How many of you in relationships have been perfectly happy, life is beautiful, as is your relationship? You just feel good Then, out of left field, your partner gets angry at you for something and having a conversation about it is out of the question because he’s either yelling about it or he’s withdrawn and being as cold as he can manage to be, making sure you know they are being cold. And as soon as the happens, no matter how happy you were minutes before then, your heart feels like someone is squeezing it with a strong fist, your anxiety level ratchets up, you’re suddenly miserable. You may choose to fight until both of you retreat to separate couches, solving nothing, or you may decide to lick your wounds in separate parts of the house. But didn’t you even look down at your chest and wonder how your heart can feel pain that quickly, and how that pain is just devastating. You might do what you know you have to do as far as your obligations, but the entire time you’re miserable. Then, after the blowup where both of you get it all out and some, not in a good way, you makeup until the next time. Or, you snipe at each other until one up the ante by trying to make sure that their partner is really hurting because, at that point, at least one person wants to hurt the other. It’s not true that all fights are equal. One person is usually picked on, demeaned, or disrespected but soon the other will “bite” and the fight is on, and both are guilty of dirty fighting. How to stop it:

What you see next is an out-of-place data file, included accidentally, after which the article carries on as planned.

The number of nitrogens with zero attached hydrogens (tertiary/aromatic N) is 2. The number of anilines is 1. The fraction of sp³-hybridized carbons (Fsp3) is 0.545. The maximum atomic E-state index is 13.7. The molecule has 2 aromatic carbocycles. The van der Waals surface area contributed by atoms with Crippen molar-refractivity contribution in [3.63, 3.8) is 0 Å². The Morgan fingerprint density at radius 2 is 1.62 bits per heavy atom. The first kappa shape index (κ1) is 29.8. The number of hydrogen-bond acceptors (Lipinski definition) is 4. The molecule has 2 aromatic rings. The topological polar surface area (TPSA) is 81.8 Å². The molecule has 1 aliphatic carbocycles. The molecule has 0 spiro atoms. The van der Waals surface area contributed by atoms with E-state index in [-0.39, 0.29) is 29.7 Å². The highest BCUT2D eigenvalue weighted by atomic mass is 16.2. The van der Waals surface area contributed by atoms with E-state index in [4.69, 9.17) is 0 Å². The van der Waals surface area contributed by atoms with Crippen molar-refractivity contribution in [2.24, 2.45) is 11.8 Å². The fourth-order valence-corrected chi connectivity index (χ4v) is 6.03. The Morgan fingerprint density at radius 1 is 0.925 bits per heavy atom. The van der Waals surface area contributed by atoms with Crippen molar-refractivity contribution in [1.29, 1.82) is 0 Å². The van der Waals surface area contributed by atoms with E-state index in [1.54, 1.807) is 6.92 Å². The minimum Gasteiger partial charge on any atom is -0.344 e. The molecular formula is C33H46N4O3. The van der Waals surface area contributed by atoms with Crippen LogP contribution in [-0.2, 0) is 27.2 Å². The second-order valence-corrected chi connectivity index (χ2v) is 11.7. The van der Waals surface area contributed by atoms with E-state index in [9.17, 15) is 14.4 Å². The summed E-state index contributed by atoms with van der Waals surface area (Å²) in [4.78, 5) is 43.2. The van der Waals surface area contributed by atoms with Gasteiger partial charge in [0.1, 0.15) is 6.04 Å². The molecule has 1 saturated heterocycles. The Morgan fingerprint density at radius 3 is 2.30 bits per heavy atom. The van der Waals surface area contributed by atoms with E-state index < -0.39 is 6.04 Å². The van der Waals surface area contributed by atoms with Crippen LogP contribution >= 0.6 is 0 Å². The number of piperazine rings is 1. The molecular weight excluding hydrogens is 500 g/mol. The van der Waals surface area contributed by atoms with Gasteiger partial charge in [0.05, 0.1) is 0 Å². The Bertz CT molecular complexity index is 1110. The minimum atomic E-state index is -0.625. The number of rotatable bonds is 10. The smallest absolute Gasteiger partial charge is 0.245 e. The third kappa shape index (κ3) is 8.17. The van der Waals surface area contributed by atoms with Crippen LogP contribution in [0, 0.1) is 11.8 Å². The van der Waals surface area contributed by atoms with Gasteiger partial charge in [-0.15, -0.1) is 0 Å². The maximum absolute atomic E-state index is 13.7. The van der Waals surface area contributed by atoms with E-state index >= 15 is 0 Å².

1. You can’t prevent it from happening. You’re not doing anything wrong. If it doesn’t stop happening on its own, wearing itself out by virtue of the length of the relationship, then telling the demeaning partner you’re not going to engage in pleasant activities with them until they are enrolled in counseling more than once a month, and stick to it or it will be for nothing.
  1. You can usually see warning signs, facial expressions, tone of voice. Take that time to do something else being pleasant, so much so, the partner isn’t aware of what you’re doing but you’re diverting, going by yourself or with your partner to a different topic, place in the house, or activity.
  1. Get yourself into individual counseling. Couples’ counseling comes later. It’s too soon for that. You need a road map and some support. You need to examine your feelings before sparring in front of a marriage counselor, who won’t let you spar but can’t get you to talk about what you think if you don’t even know what you think or want yet. It’s also critical that you learn how to handle that “abandonment complex” when it begins because that’s what it is. An intense fear that the other person doesn’t love us, will leave us, will ignore us forever while they go on feeling perfectly fine.

With some work and patience you can learn to tame or at least control the choices you make around your complex, and perhaps even have a happier relationship if you can comfortably stay disengaged from what is negative from the beginning for reasons that are not the identified reasons. It’s just that sometimes people feel good being bullies. It gives them a burst of adrenalin, makes them feel strong. So your perception that they don’t care is really true at the moment. The more you’re able to walk away and truly busy yourself with something else until it blows over, the more times you will have stopped dancing with negative, toxic, energy.